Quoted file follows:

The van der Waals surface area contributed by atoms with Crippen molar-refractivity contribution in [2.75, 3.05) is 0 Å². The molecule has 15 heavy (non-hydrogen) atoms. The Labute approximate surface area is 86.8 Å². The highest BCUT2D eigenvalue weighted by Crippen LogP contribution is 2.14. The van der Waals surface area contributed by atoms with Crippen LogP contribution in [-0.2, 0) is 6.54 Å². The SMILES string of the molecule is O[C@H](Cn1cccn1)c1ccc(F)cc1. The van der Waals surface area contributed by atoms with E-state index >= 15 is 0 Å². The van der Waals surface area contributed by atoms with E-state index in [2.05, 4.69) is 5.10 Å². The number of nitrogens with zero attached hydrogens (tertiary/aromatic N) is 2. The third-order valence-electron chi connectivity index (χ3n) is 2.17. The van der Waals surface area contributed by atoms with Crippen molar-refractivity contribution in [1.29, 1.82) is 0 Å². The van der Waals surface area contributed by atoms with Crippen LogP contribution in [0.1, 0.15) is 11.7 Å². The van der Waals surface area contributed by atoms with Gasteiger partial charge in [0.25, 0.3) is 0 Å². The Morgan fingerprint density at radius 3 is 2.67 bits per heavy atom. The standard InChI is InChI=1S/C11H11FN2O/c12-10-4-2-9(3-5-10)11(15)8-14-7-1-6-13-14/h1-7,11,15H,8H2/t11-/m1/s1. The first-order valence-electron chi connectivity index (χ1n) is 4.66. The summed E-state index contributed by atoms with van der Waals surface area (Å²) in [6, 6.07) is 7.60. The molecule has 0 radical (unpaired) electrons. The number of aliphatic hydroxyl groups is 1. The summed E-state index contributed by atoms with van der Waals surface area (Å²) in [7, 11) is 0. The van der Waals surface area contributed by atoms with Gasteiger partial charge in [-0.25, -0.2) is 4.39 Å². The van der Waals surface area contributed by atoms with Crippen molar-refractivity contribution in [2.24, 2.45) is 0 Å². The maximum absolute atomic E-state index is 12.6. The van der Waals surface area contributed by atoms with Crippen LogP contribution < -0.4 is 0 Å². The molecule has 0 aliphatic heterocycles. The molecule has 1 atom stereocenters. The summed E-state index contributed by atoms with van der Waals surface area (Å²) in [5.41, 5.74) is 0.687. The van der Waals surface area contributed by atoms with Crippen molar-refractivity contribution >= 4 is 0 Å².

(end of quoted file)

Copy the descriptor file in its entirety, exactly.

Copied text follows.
The van der Waals surface area contributed by atoms with Crippen molar-refractivity contribution in [2.75, 3.05) is 0 Å². The molecule has 15 heavy (non-hydrogen) atoms. The Labute approximate surface area is 86.8 Å². The highest BCUT2D eigenvalue weighted by Crippen LogP contribution is 2.14. The van der Waals surface area contributed by atoms with Crippen LogP contribution in [-0.2, 0) is 6.54 Å². The SMILES string of the molecule is O[C@H](Cn1cccn1)c1ccc(F)cc1. The van der Waals surface area contributed by atoms with E-state index >= 15 is 0 Å². The van der Waals surface area contributed by atoms with E-state index in [2.05, 4.69) is 5.10 Å². The number of nitrogens with zero attached hydrogens (tertiary/aromatic N) is 2. The third-order valence-electron chi connectivity index (χ3n) is 2.17. The van der Waals surface area contributed by atoms with Crippen molar-refractivity contribution in [1.29, 1.82) is 0 Å². The van der Waals surface area contributed by atoms with Crippen LogP contribution in [0.1, 0.15) is 11.7 Å². The van der Waals surface area contributed by atoms with Gasteiger partial charge in [0.25, 0.3) is 0 Å². The Morgan fingerprint density at radius 3 is 2.67 bits per heavy atom. The standard InChI is InChI=1S/C11H11FN2O/c12-10-4-2-9(3-5-10)11(15)8-14-7-1-6-13-14/h1-7,11,15H,8H2/t11-/m1/s1. The first-order valence-electron chi connectivity index (χ1n) is 4.66. The summed E-state index contributed by atoms with van der Waals surface area (Å²) in [6, 6.07) is 7.60. The molecule has 0 radical (unpaired) electrons. The number of aliphatic hydroxyl groups is 1. The summed E-state index contributed by atoms with van der Waals surface area (Å²) in [7, 11) is 0. The van der Waals surface area contributed by atoms with Gasteiger partial charge in [-0.25, -0.2) is 4.39 Å². The van der Waals surface area contributed by atoms with Crippen molar-refractivity contribution in [2.24, 2.45) is 0 Å². The maximum absolute atomic E-state index is 12.6. The van der Waals surface area contributed by atoms with Crippen LogP contribution < -0.4 is 0 Å². The molecule has 0 aliphatic heterocycles. The molecule has 1 atom stereocenters. The summed E-state index contributed by atoms with van der Waals surface area (Å²) in [5.41, 5.74) is 0.687. The van der Waals surface area contributed by atoms with Crippen molar-refractivity contribution >= 4 is 0 Å².